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NGOs Take Aim at 'Religious Defamation,' Urge Competitive U.N. Council Elections
by Patrick Goodenough
On the eve of yet another United Nations vote on a "defamation of religion" resolution Thursday, a broad range of human rights, press freedom, religious and secularist organizations urged the world body's Human Rights Council to reject the measure.
Given the makeup of the council – more than half the 47 seats are reserved for African and Asian nations, and Organization of the Islamic Conference (OIC) members currently hold one-third of the total – the likelihood of the OIC-promoted resolution failing appeared slim.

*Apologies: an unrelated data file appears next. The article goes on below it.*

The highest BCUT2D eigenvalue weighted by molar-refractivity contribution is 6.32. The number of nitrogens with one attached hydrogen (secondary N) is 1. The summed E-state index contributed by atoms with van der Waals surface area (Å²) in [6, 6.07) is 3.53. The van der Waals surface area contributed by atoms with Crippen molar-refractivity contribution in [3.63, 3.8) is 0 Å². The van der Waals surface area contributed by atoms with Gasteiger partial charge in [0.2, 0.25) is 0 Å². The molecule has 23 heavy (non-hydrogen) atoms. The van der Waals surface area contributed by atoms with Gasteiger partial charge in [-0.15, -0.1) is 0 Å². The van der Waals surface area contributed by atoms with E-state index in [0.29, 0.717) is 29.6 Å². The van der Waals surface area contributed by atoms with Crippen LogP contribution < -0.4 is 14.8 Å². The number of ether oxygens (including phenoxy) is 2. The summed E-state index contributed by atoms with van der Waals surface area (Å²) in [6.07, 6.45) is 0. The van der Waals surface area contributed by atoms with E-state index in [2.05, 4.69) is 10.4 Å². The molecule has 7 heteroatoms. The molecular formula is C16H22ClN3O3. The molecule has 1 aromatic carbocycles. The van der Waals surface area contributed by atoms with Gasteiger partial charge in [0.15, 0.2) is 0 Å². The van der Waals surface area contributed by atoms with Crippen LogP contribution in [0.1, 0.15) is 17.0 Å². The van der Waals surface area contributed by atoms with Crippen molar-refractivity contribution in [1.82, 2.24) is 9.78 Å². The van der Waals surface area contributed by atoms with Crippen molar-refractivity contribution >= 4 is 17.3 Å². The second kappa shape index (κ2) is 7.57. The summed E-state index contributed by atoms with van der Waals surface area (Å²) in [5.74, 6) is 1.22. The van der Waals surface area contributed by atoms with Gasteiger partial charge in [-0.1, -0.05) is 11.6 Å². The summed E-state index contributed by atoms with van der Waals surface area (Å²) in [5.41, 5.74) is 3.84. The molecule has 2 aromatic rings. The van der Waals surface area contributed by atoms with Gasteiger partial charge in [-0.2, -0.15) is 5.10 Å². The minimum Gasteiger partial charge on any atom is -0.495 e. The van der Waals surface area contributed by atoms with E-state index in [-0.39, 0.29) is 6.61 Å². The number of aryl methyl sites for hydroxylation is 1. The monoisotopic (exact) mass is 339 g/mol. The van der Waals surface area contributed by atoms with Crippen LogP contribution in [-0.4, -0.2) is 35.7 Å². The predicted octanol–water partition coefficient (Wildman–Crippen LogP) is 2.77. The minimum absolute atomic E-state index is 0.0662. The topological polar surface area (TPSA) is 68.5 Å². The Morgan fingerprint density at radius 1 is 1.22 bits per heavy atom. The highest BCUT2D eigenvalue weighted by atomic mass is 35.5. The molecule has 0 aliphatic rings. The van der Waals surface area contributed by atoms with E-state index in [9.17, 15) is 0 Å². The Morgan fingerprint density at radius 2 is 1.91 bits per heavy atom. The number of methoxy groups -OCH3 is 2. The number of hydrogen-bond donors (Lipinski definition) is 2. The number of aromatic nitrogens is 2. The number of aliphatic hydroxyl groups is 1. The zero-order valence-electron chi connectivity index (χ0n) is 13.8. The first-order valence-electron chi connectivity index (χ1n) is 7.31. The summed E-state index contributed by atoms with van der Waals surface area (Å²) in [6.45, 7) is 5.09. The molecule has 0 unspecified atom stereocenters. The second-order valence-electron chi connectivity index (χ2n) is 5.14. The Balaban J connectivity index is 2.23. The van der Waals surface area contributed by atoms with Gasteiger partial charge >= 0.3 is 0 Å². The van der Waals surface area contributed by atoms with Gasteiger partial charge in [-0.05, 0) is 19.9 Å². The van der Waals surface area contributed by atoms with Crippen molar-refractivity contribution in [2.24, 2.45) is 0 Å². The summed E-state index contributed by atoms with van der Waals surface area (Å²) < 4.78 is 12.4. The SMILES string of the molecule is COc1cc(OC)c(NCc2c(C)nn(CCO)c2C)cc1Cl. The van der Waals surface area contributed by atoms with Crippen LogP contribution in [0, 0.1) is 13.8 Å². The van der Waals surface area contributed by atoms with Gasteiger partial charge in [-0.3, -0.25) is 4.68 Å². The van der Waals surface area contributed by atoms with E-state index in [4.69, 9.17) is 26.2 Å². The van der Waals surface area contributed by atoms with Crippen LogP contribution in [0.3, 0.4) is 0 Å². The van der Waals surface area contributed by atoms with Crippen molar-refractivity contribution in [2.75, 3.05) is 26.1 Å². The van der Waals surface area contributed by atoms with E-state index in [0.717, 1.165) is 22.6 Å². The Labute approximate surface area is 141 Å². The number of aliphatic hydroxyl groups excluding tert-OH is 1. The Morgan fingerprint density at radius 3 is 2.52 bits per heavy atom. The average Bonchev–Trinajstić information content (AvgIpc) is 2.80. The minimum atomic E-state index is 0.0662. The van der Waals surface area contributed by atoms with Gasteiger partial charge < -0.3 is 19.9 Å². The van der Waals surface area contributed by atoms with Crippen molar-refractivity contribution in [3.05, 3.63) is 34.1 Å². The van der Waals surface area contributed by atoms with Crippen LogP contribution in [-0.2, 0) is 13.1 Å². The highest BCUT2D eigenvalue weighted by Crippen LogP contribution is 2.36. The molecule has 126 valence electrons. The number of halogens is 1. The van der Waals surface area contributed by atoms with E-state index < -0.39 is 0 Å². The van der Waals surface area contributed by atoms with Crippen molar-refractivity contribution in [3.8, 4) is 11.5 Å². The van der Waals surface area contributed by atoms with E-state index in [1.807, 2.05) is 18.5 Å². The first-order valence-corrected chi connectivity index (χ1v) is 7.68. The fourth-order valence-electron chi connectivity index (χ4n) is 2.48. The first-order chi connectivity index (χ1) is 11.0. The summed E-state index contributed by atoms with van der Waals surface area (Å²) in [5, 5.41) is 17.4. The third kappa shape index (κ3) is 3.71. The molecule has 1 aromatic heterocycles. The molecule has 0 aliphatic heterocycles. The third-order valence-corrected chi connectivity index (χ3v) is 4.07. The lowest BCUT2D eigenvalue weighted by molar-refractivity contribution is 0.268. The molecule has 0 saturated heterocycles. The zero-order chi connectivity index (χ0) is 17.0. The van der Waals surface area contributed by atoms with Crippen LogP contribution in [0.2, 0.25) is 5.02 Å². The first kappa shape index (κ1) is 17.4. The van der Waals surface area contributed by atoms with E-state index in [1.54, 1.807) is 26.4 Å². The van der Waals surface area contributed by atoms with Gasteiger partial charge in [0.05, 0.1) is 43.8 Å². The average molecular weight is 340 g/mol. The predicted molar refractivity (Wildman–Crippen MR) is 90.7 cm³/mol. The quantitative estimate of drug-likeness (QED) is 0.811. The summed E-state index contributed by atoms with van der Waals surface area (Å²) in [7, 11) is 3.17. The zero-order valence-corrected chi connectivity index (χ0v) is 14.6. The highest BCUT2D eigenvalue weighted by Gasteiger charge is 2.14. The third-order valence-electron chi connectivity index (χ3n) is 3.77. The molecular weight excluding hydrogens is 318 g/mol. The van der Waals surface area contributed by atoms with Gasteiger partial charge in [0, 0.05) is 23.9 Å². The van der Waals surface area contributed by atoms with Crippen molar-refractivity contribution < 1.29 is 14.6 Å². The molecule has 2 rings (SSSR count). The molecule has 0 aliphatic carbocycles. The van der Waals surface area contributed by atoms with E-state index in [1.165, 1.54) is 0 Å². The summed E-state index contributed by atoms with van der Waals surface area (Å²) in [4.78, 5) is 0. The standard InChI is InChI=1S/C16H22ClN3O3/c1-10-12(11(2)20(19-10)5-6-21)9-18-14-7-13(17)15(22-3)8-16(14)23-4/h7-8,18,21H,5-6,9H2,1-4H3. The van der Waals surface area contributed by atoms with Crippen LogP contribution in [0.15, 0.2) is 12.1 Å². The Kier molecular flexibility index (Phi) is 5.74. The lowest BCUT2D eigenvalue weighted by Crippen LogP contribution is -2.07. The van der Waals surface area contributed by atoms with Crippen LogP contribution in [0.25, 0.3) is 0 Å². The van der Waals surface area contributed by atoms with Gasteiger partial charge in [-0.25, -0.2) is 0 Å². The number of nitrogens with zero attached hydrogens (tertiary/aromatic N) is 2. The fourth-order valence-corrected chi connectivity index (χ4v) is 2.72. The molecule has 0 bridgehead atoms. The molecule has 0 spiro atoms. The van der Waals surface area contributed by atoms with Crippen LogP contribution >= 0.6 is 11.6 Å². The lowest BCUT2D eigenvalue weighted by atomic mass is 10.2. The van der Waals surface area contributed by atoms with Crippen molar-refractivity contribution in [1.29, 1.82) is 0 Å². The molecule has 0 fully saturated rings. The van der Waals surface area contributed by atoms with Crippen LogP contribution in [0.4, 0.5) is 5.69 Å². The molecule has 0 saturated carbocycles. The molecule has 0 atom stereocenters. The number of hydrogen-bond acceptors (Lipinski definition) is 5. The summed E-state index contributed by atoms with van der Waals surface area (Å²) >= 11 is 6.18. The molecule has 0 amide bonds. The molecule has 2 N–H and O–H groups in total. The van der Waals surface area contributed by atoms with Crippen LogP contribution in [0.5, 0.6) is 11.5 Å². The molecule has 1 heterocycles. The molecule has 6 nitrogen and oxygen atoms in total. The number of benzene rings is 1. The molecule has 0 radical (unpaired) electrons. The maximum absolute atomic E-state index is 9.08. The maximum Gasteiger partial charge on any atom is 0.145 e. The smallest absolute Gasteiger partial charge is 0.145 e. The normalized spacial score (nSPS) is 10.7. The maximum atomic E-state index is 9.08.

Still, opponents hope that an apparent trend of dwindling support seen in recent years will continue.
The 2007 HRC vote was 24-9, with 14 abstentions; in 2008 the resolution was passed by 21-10, again with 14 members abstaining. Meanwhile defamation of religion resolutions in the 192-member General Assembly have followed a similar track – the 2007 vote was 108-51, with 25 abstentions; the 2008 resolution passed 86-53, with 42 countries abstaining.
In both the council and General Assembly, the 2008 votes for the first time recorded a larger number of countries opposing or abstaining than those supporting the resolution.
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